It's tidally locked with a smaller star, which causes the teardrop shape.

By Kelly Vaughan
March 16, 2020
Gabriel Pérez Díaz (IAC)

In a galaxy far, far away, astronomers have discovered a totally unique star that's shaped like a teardrop. They're calling the star—named HD74423—the first of its kind in the Milky Way galaxy. It has roughly 1.7 times the mass of the sun and is located 1,500 light-years away from Earth. According to Mental Floss, the HD74423 is locked in with a smaller star, which means that one side of the star is being pulled by its partner's gravitational pull, which causes the teardrop shape.

"What first caught my attention was the fact it was a chemically peculiar star," co-author Dr. Simon Murphy, from the Sydney Institute for Astronomy in Australia, in a statement. "Stars like this are usually fairly rich with metals—but this is metal-poor, making it a rare type of hot star."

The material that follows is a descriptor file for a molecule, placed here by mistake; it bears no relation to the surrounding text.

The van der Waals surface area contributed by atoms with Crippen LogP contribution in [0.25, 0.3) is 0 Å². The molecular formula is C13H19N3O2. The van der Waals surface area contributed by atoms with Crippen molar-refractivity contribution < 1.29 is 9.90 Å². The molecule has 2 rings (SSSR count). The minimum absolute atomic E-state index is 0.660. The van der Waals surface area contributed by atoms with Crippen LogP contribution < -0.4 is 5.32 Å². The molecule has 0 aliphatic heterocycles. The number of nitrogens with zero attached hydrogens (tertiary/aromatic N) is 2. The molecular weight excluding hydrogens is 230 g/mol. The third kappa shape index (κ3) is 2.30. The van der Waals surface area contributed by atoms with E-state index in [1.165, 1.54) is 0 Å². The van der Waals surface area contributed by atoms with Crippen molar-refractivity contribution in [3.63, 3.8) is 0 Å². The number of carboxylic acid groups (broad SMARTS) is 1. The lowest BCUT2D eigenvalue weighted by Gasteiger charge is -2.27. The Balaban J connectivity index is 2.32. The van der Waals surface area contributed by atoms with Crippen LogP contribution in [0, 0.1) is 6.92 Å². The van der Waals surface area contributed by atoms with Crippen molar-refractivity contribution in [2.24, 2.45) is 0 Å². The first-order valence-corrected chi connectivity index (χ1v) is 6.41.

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Scientists say that the majority of stars have a rhythmic pulse that can vary in duration, strength, and cause. While the pulsations of stars can be viewed from every angle, HD74423 can only be viewed in one hemisphere. According to CBS News, this happens because the star is located in a binary star system with a red dwarf star (the smallest, coolest, and most common type of star in the Milky Way galaxy), which distorts the movements due to its gravitational pull.

The star was discovered by amateur astronomers who were studying data from NASA's planet-hunting TESS satellite, and they expect to find even more stars like HD74423. "We've known theoretically that stars like this should exist since the 1980s," study co-author Don Kurtz of Britain's University of Central Lancashire said in a press release. "I've been looking for a star like this for nearly 40 years and now we have finally found one."

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